Registration Still Open for the SAHM Annual Meeting
Join the adolescent health community in Washington DC March 9-12 to explore the importance of the diverse issues outside of health and medicine that affect youth development. The meeting will highlight the importance of advocacy for adolescents and young adults. Adolescent healthcare providers, educators, researchers, or those just interested in acquiring knowledge about the unique needs of teens and young adults are welcome. (SAHM, 2/18)






Is More Physical Education at School Linked to Higher Student Math Scores?
The amount of time students spend doing physical activity in school appears to be linked to higher standardized math scores in D.C. schools. A study that examined the success of the city’s Healthy Schools Act found that elementary and middle schools offering more physical activity had significantly better math success. (The Washington Post, 2/10)
Lasting Damage Seen in LGBT Teens Who Suffer Harassment
LGBT teens who experience severe harassment can suffer from serious mental health problems, a new study suggests. LGBT youth at greatest risk for lasting mental health problems were those who suffered moderate harassment that increased over time and those who had continuously high levels of harassment. (HealthDay News, 2/10)
Marijuana May Change Your Brain if You Smoke as a Teen
Scientists have found the age at which an adolescent begins using the drug may affect typical brain development. In this study, MRI results revealed that the more marijuana early onset users consumed, the greater their cortical thickness, the less grey and white matter contrast, and the less intricate the gyrification as compared to late onset users. (Science World Report, 2/11)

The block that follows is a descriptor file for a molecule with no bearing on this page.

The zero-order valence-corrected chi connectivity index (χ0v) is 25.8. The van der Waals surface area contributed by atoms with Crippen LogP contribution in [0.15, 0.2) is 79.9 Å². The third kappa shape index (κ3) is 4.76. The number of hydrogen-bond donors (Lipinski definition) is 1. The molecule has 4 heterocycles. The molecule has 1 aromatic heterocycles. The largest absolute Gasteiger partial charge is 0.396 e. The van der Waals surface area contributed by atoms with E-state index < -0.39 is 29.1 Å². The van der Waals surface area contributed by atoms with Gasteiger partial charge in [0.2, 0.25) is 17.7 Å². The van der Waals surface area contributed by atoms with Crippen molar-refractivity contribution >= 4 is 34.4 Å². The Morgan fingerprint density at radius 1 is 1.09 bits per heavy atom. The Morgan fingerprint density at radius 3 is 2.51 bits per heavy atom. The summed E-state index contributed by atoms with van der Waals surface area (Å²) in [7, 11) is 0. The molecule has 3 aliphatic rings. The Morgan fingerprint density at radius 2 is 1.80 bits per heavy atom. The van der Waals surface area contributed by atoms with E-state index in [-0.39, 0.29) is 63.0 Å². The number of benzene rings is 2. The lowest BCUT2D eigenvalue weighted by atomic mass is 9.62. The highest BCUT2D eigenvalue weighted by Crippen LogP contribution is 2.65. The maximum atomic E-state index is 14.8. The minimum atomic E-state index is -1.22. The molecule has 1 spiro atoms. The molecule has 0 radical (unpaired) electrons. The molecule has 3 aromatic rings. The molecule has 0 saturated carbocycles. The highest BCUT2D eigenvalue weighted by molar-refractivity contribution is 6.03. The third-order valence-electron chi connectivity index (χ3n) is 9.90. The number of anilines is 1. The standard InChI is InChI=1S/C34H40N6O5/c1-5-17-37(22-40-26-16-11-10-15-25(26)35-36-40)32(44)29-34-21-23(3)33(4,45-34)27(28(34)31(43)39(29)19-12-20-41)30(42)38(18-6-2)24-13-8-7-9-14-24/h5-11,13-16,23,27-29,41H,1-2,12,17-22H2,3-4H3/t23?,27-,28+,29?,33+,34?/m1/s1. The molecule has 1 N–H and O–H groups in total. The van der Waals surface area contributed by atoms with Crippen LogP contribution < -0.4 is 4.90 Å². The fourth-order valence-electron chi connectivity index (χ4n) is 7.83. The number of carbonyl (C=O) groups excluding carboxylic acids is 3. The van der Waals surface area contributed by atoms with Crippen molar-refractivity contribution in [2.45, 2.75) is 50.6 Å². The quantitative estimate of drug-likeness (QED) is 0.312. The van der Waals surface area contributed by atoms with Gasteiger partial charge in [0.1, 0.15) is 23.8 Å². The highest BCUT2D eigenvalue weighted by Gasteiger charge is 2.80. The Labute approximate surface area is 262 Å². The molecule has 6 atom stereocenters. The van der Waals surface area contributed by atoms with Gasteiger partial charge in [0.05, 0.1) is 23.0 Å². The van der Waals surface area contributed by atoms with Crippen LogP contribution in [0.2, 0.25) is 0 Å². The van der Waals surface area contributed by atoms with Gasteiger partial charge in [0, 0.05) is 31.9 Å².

Childhood Maltreatment and Unfavorable Clinical Outcomes in Bipolar Disorder: A Systematic Review and Meta-Analysis
People with bipolar disorder who have a history of being abused or neglected before the age of 18 may have more severe symptoms and a higher risk of suicide, new research suggests. The study adds to growing evidence on the long-lasting mental health effects of childhood abuse and neglect. (HealthDay News, 2/11)
HIV-Related Risk Behaviors Among Male High School Students Who Had Sexual Contact with Males
The findings in this report do not provide evidence that HIV-related risk behaviors alone drive the higher numbers of HIV diagnoses among young black MSM. In fact, young black male students who had sexual contact with males in this report often had a lower prevalence of HIV-related risk behaviors. (MMWR, 2/12)